Publication Date: March 20, 2015
Publisher: Mariana Zapata
Goodreads Rating: 4/5 Stars
Cover Thoughts: Much better than some of the earlier covers of this author/publisher. This is just perfect for the theme of this book and I like it!
“Trust me, I’ve wanted to punch you in the face a time or five.”
When the man you worshipped as a kid becomes your coach, it’s supposed to be the greatest thing in the world. Keywords: supposed to.
It didn’t take a week for twenty-seven-year-old Sal Casillas to wonder what she’d seen in the international soccer icon—why she’d ever had his posters on her wall, or ever envisioned marrying him and having super-playing soccer babies.
Sal had long ago gotten over the worst non-break-up in the history of imaginary relationships with a man that hadn’t known she’d existed. So she isn’t prepared for this version of Reiner Kulti who shows up to her team’s season: a quiet, reclusive, shadow of the explosive, passionate man he’d once been.
Nothing could have prepared her for the man she got to know.
Or the murderous urges he brought out in her.
“Sal, please don’t make me visit you in jail. Orange isn’t your color.”
This was going to be the longest season of her life.
It took me several tries to finally get into this book. I really enjoyed another one of this author’s books and absolutely hated another book she wrote so I wanted to give this one a try. It took a good quarter of the book for me to finally get invested in the characters and the story. I just couldn’t connect or feel it all at first, it eventually came and I ended up really enjoying it!
Sal is an amazing soccer player who is willing to do anything for the team. When her childhood crush/soccer dream guy/favorite player who is supposed to have been retired joins her team as a coach, she is but isn’t thrilled. He is moody and completely ignores the team. She also has reason to really dislike him as he and her other star soccer player brother had a major incident that caused headlines.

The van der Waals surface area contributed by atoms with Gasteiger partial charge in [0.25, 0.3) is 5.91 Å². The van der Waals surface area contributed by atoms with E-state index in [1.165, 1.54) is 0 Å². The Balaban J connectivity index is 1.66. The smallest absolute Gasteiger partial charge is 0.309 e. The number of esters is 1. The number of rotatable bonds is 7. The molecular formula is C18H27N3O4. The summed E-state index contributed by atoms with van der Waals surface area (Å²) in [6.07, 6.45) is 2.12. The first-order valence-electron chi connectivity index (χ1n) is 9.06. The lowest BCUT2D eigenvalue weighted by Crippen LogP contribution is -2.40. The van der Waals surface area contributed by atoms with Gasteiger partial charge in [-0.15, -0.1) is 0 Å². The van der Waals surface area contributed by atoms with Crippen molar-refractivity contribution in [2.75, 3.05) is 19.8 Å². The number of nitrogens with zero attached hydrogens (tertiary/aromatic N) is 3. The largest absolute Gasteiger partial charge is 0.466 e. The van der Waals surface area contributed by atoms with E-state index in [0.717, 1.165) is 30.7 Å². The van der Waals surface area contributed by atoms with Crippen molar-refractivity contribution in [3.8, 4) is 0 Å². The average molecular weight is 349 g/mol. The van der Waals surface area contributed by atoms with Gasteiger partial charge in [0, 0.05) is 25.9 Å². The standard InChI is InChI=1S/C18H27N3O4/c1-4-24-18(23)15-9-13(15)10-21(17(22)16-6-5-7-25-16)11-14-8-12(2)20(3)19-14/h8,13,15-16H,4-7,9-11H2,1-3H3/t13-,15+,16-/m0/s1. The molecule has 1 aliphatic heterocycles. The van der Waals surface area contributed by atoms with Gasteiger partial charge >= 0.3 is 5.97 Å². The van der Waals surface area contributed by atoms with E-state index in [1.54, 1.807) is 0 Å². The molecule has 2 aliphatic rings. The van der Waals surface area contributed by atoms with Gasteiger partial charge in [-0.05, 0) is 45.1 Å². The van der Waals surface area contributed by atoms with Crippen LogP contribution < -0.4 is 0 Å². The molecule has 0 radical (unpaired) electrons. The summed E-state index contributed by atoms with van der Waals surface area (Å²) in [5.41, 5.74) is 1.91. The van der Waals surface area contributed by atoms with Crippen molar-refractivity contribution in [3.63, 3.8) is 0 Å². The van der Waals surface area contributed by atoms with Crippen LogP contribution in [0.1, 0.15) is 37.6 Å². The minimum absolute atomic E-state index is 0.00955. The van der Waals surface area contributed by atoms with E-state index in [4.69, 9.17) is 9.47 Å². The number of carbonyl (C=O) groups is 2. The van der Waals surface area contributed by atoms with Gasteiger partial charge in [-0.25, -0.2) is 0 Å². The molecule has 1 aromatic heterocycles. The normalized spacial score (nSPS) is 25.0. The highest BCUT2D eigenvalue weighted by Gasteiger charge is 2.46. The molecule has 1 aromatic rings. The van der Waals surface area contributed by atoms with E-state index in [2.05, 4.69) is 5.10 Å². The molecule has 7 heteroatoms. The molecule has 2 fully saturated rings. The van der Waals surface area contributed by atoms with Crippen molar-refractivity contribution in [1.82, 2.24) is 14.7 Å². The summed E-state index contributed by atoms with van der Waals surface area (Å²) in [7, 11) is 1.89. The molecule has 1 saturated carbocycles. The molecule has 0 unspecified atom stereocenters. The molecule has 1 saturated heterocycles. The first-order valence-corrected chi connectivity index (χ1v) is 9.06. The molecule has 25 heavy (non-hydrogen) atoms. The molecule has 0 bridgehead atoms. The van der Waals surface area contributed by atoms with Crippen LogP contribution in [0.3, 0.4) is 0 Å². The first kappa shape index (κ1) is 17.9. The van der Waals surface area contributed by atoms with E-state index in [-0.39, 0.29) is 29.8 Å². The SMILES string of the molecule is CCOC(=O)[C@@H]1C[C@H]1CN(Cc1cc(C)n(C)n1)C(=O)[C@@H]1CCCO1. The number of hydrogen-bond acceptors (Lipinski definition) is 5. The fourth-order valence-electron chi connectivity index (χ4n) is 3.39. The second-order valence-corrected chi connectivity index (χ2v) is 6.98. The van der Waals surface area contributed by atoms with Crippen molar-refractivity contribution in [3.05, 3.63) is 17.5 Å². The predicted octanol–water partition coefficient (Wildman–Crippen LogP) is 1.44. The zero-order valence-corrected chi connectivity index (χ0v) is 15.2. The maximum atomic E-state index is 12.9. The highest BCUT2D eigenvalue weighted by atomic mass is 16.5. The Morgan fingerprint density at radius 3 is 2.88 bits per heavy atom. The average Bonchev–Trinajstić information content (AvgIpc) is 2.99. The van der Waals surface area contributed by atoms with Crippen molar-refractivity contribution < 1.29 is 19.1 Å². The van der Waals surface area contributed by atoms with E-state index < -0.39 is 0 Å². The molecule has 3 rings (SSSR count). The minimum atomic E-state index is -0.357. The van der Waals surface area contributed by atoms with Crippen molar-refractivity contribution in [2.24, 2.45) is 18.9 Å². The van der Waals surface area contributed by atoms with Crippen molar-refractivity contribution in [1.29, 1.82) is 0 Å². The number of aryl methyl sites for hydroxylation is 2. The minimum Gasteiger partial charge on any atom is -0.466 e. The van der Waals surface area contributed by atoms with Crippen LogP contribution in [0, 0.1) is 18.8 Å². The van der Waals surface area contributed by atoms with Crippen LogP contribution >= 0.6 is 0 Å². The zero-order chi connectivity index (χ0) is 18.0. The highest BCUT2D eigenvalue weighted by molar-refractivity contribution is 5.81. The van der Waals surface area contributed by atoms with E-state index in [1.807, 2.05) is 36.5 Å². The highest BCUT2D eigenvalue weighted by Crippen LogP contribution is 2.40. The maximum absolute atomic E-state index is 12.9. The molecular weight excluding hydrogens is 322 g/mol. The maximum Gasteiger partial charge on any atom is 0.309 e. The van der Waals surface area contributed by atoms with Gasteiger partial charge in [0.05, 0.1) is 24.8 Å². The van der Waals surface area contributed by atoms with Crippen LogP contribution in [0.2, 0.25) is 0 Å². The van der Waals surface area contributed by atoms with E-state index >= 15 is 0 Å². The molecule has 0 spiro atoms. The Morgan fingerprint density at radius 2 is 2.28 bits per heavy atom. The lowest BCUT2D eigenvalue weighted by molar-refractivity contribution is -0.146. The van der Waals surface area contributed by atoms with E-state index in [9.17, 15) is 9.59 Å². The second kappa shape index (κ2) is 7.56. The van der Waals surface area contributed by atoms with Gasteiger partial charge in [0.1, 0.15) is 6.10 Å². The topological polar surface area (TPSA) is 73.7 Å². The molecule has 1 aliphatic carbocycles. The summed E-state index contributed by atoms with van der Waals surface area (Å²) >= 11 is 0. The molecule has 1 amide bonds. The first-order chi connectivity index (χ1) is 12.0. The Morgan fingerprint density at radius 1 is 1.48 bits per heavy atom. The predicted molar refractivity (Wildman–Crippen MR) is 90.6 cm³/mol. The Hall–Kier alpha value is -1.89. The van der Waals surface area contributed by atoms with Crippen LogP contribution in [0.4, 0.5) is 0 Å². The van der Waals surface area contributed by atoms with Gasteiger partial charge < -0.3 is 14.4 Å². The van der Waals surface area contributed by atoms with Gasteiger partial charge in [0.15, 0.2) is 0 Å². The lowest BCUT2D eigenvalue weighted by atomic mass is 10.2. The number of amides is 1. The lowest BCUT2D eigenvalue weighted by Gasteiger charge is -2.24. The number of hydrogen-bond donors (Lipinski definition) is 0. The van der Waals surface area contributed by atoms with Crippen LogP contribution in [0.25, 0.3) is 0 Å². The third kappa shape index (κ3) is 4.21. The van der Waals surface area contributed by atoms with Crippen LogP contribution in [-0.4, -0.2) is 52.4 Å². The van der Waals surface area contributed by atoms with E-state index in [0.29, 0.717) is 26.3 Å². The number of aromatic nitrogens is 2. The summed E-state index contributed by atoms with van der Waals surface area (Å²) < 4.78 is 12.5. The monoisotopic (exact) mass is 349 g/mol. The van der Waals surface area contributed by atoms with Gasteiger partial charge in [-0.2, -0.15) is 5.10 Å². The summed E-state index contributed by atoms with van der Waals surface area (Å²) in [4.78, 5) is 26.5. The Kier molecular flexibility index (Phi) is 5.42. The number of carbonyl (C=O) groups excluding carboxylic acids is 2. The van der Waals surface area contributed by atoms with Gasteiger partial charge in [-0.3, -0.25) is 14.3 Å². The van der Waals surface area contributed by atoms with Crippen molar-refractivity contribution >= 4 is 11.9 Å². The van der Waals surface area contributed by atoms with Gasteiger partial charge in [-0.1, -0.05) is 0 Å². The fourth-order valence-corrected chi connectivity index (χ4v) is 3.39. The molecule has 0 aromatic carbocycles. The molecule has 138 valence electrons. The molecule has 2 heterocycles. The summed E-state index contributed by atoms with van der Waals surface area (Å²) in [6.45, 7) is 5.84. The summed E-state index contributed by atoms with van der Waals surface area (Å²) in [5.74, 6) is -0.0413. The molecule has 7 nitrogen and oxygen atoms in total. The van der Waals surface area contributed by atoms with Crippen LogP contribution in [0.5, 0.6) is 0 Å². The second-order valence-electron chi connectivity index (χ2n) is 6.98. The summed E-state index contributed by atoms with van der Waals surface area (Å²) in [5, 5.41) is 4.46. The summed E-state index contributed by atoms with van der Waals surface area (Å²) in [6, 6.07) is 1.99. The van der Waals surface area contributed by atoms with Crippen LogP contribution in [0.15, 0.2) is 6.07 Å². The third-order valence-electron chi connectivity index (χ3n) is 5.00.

She doesn’t like confrontation which at times bothered me because I don’t think she should’ve let some things go. However there are many things I did like about her, she’s strong and stubborn at times, she’s caring and fame hasn’t gone to her head. She does what she feels is necessary to keep the peace.
Reiner Kulti had it all and has nothing to really show for it. He is alone and in many ways depressed. However, he has a passion for soccer and then Sal is there when nobody else is. He has nobody. He is drawn to Sal because of her talent and frustrates him knowing she could be so much more.
I liked him but boy he did need help and felt Sal helped him in ways that many books don’t show. You don’t need sex to help someone. She challenged him in the sport and in many ways that made him really have to think, move and change. I appreciated that a lot.
What I really appreciate a lot about this book and The Wall of Winnipeg and Me is the very slow process in these books. This is a very slow burn, it shows a slow change of hearts and growth and character development. That leaves a lot of room for an actual storyline and plot instead of, “Oh, I think you’re hot and you have problems but let’s have sex and it will all get better.” no, this actually has a good plot and lots of time given to grow feelings and what-not.
Overall I really liked it. It took a bit for me to get into it at first and then I couldn’t put it down.
Sexual Content: heavy